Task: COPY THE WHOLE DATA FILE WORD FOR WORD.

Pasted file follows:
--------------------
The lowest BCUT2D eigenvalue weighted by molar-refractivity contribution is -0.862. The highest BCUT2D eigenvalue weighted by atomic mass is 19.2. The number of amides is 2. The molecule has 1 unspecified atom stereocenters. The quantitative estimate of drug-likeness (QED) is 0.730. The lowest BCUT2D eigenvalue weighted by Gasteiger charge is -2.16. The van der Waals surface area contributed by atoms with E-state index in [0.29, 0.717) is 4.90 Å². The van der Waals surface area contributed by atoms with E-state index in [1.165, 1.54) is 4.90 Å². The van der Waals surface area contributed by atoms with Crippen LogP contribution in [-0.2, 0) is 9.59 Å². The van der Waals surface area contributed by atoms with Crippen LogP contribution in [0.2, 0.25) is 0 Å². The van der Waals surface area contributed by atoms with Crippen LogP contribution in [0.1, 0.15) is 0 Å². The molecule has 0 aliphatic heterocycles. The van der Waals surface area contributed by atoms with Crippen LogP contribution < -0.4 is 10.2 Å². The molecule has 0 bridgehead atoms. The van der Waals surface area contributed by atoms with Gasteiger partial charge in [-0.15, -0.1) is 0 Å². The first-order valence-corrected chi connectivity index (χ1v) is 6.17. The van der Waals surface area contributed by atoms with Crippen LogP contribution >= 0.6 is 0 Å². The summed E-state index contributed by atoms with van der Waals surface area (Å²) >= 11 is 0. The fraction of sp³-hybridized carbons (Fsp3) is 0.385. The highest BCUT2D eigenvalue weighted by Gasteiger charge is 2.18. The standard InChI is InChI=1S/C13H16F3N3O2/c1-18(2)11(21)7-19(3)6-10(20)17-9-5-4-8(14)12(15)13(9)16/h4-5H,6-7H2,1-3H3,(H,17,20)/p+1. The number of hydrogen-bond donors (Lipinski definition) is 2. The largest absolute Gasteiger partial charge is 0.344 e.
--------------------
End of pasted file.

The lowest BCUT2D eigenvalue weighted by molar-refractivity contribution is -0.862. The highest BCUT2D eigenvalue weighted by atomic mass is 19.2. The number of amides is 2. The molecule has 1 unspecified atom stereocenters. The quantitative estimate of drug-likeness (QED) is 0.730. The lowest BCUT2D eigenvalue weighted by Gasteiger charge is -2.16. The van der Waals surface area contributed by atoms with E-state index in [0.29, 0.717) is 4.90 Å². The van der Waals surface area contributed by atoms with E-state index in [1.165, 1.54) is 4.90 Å². The van der Waals surface area contributed by atoms with Crippen LogP contribution in [-0.2, 0) is 9.59 Å². The van der Waals surface area contributed by atoms with Crippen LogP contribution in [0.2, 0.25) is 0 Å². The van der Waals surface area contributed by atoms with Crippen LogP contribution in [0.1, 0.15) is 0 Å². The molecule has 0 aliphatic heterocycles. The van der Waals surface area contributed by atoms with Crippen LogP contribution < -0.4 is 10.2 Å². The molecule has 0 bridgehead atoms. The van der Waals surface area contributed by atoms with Gasteiger partial charge in [-0.15, -0.1) is 0 Å². The first-order valence-corrected chi connectivity index (χ1v) is 6.17. The van der Waals surface area contributed by atoms with Crippen LogP contribution >= 0.6 is 0 Å². The summed E-state index contributed by atoms with van der Waals surface area (Å²) >= 11 is 0. The fraction of sp³-hybridized carbons (Fsp3) is 0.385. The highest BCUT2D eigenvalue weighted by Gasteiger charge is 2.18. The standard InChI is InChI=1S/C13H16F3N3O2/c1-18(2)11(21)7-19(3)6-10(20)17-9-5-4-8(14)12(15)13(9)16/h4-5H,6-7H2,1-3H3,(H,17,20)/p+1. The number of hydrogen-bond donors (Lipinski definition) is 2. The largest absolute Gasteiger partial charge is 0.344 e.